26For if we deliberately keep on sinning after receiving the knowledge of the truth, no further sacrifice for sins is left for us, 27but only a certain fearful expectation of judgment and a fury of fire that will consume God's enemies. (Hebrews 10:26-27)

In the context of this Hebrews passage, it is the deliberate sinning through unbelief, through trusting in something other than Christ. Paul wrote this to the Galatians that might help us see the similarity of the sin they commit:

2Mark my words! I, Paul, tell you that if you let yourselves be circumcised, Christ will be of no value to you at all. 3Again I declare to every man who lets himself be circumcised that he is obligated to obey the whole law. 4You who are trying to be justified by the law have been alienated from Christ; you have fallen away from grace (Galatians 5:2-4).

In the case of the Galatians, it is the reliance on circumcision that made them alienated from Christ. They fell from grace in their trying to be justified through the law. In the case of the Hebrews, their reliance on the law is through the sacrifices of blood of bulls and goats (Hebrews 10:4). Trying to be justified by the law while Christ already died to bring them the justification they needed, this made them the enemy of God as we continue reading to Hebrews 10:29:

How much greater punishment do you think that person deserves who has contempt for the Son of God, and profanes the blood of the covenant that made him holy, and insults the Spirit of grace? (Hebrews 10:29)

For us modern Christians, what do we rely on to be justified before God? Our works? Our righteous deeds?


In the eyes of the writer of Hebrews, the sin of his target audience is definitely not of the transgression of one against another, or even against self, but againt God. However there is only one sin againt God that cannot be forgiven: the slandering, or blaspheming, or distorting of the Holy Spirit’s conviction of men concerning what sin really is: unbelief in the One God has sent.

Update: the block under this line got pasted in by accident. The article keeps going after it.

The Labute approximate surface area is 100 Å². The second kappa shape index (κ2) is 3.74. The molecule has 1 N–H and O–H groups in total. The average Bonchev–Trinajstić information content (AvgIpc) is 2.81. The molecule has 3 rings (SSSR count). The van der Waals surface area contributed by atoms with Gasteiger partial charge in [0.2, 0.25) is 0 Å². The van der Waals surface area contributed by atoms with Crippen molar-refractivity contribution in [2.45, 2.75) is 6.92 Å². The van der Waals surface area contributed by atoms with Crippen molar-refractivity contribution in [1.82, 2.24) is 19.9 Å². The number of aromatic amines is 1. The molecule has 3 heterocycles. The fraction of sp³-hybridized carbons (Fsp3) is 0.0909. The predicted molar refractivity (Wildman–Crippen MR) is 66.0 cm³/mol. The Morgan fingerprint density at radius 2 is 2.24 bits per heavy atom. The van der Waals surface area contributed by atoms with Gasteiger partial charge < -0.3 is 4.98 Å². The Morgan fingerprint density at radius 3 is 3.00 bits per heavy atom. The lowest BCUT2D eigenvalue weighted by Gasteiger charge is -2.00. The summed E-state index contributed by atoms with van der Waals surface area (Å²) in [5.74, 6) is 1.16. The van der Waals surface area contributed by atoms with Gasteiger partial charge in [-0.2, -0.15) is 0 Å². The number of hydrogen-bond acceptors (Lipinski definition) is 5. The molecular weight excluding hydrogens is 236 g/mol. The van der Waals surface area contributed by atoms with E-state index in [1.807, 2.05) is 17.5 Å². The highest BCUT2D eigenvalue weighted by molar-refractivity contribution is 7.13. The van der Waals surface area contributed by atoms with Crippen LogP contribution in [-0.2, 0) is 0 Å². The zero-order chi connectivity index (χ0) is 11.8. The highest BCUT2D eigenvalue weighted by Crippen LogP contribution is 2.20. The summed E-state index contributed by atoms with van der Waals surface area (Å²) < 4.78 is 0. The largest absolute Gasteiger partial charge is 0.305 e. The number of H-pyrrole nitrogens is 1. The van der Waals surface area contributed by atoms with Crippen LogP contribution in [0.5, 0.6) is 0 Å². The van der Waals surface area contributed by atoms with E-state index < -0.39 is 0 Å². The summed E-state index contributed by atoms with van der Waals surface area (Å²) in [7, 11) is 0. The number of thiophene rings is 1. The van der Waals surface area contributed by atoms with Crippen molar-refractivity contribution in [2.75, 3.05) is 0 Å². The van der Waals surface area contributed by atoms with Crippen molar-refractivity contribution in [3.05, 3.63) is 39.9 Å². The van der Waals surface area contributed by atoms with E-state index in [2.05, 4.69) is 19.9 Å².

In trusting in the sacrifices of the blood of bulls and goats, these believers committed a deliberate sin of not placing their full trust on the finished work of Christ. This is manifested at the church of Galatia in their trust in circumcision, at the church of Colosse in their trust in the observing of certain days, the washing of hands, or other methods of self deprivation.

In short, Christ is the only way God provides for us to have access to Him, nothing else can add to it—even our most righteous deeds, and nothing can cancel its efficacy—even all manner of sins except that of unbelief.

To be fully convinced of this interpretation, one needs only to expand outward to the larger context of the whole of chapter 10, and subsequently backtrack to the entire book of Hebrews.

18And to whom did God swear that they would never enter his rest if not to those who disobeyed? 19So we see that they were not able to enter, because of their unbelief (Hebrews 3:18-19). The disobedience is to the call to believe

Nghi Nguyen

- Scripture quoted by permission. All scripture quotations, unless otherwise indicated, are taken from the NET Bible® copyright ©1996-2006 by Biblical Studies Press, L.L.C. All rights reserved.

Disclaimer: This is my own opinion on the topic, which does not necessarily reflect the church's theology, or beliefs of the individuals in it — Nghi Nguyen